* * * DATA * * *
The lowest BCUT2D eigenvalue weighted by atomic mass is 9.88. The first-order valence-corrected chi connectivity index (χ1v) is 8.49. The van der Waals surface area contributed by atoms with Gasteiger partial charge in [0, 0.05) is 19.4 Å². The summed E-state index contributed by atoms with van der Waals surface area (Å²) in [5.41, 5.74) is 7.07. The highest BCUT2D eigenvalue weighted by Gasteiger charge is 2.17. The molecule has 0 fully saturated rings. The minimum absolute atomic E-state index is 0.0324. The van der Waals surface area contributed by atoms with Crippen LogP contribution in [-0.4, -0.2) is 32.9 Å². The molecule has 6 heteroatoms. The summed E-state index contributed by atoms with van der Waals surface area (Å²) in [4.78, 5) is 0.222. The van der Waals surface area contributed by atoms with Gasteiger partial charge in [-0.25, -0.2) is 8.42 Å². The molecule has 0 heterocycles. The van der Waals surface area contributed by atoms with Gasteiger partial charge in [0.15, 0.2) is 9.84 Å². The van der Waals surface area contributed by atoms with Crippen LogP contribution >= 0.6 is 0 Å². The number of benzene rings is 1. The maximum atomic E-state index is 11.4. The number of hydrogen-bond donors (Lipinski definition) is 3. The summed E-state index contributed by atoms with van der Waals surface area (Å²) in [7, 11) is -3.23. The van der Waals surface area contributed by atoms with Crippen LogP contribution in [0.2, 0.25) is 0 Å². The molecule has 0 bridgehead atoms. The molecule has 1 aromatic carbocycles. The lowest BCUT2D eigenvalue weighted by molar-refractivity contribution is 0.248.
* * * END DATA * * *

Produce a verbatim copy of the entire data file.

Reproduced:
The lowest BCUT2D eigenvalue weighted by atomic mass is 9.88. The first-order valence-corrected chi connectivity index (χ1v) is 8.49. The van der Waals surface area contributed by atoms with Gasteiger partial charge in [0, 0.05) is 19.4 Å². The summed E-state index contributed by atoms with van der Waals surface area (Å²) in [5.41, 5.74) is 7.07. The highest BCUT2D eigenvalue weighted by Gasteiger charge is 2.17. The molecule has 0 fully saturated rings. The minimum absolute atomic E-state index is 0.0324. The van der Waals surface area contributed by atoms with Crippen LogP contribution in [-0.4, -0.2) is 32.9 Å². The molecule has 6 heteroatoms. The summed E-state index contributed by atoms with van der Waals surface area (Å²) in [4.78, 5) is 0.222. The van der Waals surface area contributed by atoms with Gasteiger partial charge in [-0.25, -0.2) is 8.42 Å². The molecule has 0 heterocycles. The van der Waals surface area contributed by atoms with Gasteiger partial charge in [0.15, 0.2) is 9.84 Å². The van der Waals surface area contributed by atoms with Crippen LogP contribution >= 0.6 is 0 Å². The number of benzene rings is 1. The maximum atomic E-state index is 11.4. The number of hydrogen-bond donors (Lipinski definition) is 3. The summed E-state index contributed by atoms with van der Waals surface area (Å²) in [7, 11) is -3.23. The van der Waals surface area contributed by atoms with Crippen LogP contribution in [0.2, 0.25) is 0 Å². The molecule has 0 bridgehead atoms. The molecule has 1 aromatic carbocycles. The lowest BCUT2D eigenvalue weighted by molar-refractivity contribution is 0.248.